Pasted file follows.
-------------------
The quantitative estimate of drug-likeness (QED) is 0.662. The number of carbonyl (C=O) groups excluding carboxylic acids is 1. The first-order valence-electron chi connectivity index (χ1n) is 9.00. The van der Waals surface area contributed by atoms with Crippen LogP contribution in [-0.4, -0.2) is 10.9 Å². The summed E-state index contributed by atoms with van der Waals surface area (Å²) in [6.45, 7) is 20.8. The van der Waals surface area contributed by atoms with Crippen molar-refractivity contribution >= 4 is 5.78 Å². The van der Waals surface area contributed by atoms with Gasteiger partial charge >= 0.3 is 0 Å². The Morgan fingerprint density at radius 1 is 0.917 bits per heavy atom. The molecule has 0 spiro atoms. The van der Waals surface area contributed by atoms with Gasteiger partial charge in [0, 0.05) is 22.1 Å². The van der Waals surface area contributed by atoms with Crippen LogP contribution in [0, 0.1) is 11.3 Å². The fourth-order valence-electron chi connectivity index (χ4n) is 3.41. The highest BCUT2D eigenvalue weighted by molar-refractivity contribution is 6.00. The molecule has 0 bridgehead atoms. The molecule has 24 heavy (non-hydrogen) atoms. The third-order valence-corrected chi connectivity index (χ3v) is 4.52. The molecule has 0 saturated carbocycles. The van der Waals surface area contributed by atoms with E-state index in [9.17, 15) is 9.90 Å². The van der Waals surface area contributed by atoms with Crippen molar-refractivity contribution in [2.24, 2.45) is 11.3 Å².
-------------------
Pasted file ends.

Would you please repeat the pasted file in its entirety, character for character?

The quantitative estimate of drug-likeness (QED) is 0.662. The number of carbonyl (C=O) groups excluding carboxylic acids is 1. The first-order valence-electron chi connectivity index (χ1n) is 9.00. The van der Waals surface area contributed by atoms with Crippen LogP contribution in [-0.4, -0.2) is 10.9 Å². The summed E-state index contributed by atoms with van der Waals surface area (Å²) in [6.45, 7) is 20.8. The van der Waals surface area contributed by atoms with Crippen molar-refractivity contribution >= 4 is 5.78 Å². The van der Waals surface area contributed by atoms with Gasteiger partial charge >= 0.3 is 0 Å². The Morgan fingerprint density at radius 1 is 0.917 bits per heavy atom. The molecule has 0 spiro atoms. The van der Waals surface area contributed by atoms with Gasteiger partial charge in [0, 0.05) is 22.1 Å². The van der Waals surface area contributed by atoms with Crippen LogP contribution in [0, 0.1) is 11.3 Å². The fourth-order valence-electron chi connectivity index (χ4n) is 3.41. The highest BCUT2D eigenvalue weighted by molar-refractivity contribution is 6.00. The molecule has 0 bridgehead atoms. The molecule has 24 heavy (non-hydrogen) atoms. The third-order valence-corrected chi connectivity index (χ3v) is 4.52. The molecule has 0 saturated carbocycles. The van der Waals surface area contributed by atoms with E-state index in [9.17, 15) is 9.90 Å². The van der Waals surface area contributed by atoms with Crippen molar-refractivity contribution in [2.24, 2.45) is 11.3 Å².